• Makgadikgadi Pan
  • Makgadikgadi Pan Sunset And Wild Life
  • Makgadikgadi Pan Areal View

Makgadikgadi Pan

The great Makgadikgadi Pan are evidence that the Kalahari Desert is not a complete wasteland at all. The Salt Pans are huge drainage areas  into which the rainwater pours during the rainy season, bringing them to life. Visitors love the pans in all seasons for their stark beauty.

FASCINATING SALT PAN LANDSCAPE

The Mkgadigadi Pans is a great example of untouched Africa. Nothing but 12 000 square kilometres of pure salt. The Makgadikgadi Salt Pans are one of the largest such natural flat expanses of ground in the world. Also experience one of the few remnants of the once great, ancient Central Botswana Lake. During your stay discover the most well-known Pans including Sowa and Ntwetwe. Then head north to the popular Nxai Pan and Baines Baobabs. Enjoy fabulous accommodation and photography opportunities in a stunning desert landscape.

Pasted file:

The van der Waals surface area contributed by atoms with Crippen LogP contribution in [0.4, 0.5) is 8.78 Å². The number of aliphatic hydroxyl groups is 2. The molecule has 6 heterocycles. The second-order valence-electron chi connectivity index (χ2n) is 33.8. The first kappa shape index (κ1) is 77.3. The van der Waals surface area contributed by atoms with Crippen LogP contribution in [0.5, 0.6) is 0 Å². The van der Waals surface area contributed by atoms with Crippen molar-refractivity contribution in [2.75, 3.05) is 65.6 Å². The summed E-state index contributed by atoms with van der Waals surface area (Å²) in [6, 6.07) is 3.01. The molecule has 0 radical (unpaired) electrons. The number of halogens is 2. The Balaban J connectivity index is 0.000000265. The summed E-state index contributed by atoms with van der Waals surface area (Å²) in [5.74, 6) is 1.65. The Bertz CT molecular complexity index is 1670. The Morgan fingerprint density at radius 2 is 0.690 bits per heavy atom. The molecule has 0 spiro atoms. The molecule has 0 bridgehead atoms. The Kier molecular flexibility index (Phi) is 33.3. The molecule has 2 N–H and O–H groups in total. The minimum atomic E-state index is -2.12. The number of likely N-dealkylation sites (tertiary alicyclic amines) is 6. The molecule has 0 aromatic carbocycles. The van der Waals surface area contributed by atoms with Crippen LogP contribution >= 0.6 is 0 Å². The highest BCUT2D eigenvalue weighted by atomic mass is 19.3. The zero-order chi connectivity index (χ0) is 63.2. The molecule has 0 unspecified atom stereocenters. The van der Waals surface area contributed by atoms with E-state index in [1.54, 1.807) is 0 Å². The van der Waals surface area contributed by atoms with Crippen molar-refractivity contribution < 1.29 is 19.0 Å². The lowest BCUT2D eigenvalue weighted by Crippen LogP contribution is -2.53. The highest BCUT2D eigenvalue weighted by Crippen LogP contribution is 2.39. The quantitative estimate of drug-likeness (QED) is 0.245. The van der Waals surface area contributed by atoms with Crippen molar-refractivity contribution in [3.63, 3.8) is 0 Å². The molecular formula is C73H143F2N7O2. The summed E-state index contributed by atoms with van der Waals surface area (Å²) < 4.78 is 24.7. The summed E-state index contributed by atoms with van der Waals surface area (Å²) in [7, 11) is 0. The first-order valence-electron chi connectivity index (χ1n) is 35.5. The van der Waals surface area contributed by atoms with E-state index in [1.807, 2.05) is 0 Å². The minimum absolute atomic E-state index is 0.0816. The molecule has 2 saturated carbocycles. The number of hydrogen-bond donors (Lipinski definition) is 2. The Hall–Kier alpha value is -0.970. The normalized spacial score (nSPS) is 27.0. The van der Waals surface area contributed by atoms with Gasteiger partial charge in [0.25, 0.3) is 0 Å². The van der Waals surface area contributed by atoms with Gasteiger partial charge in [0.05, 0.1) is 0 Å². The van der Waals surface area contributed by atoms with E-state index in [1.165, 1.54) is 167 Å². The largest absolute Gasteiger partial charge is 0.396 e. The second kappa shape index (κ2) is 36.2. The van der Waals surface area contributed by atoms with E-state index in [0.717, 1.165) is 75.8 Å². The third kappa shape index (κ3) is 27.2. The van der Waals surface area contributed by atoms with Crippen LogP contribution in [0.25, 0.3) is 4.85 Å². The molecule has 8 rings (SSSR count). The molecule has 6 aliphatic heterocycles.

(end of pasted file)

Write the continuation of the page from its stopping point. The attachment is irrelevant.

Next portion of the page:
FROM DRY AND LIFELESS TO WET AND LUSH

The pans are usually dry, salty and lifeless. But when the annual rains come, they are transformed into lush, grassy, sparkling water basins to which jubilant animals and birds flock. The pans play a vital role in the Kalahari Desert’s ecosystems. For millions of years, water has been drenching the dry landscape sporadically, keeping it alive.

HUMAN AND ANIMAL MIGRATIONS

Makgadikgadi Pan hosts the annual wildebeest and zebra migrations when the rains come between February and April. Predators follow so game viewing is fantastic at this time. Photographic opportunities abound because the shallow lake teems with cranes, pink flamingos in their thousands and pelicans. The night skies are full of stars and silence and the desert is the only neighbour. Even Dr David Livingstone crossed these pans in the 19th century on his quest to explore Africa. He was guided by a massive baobab, Chapman’s Tree, the only landmark around for miles and about 4 000 years old.

ANCIENT HUMAN HERITAGE

Humans have lived around the Makgadikgadi Pan since the Stone Age adapting to the harsh geography and climate over time. Archaeological sites on the pans reveal ancient tools and fossils of fish and animals similar to what he would have eaten. People can still be found living on the fringes of the pans in a number of villages including Mopipi, Mmatshumo, Nata, Gweta and Rakops.      

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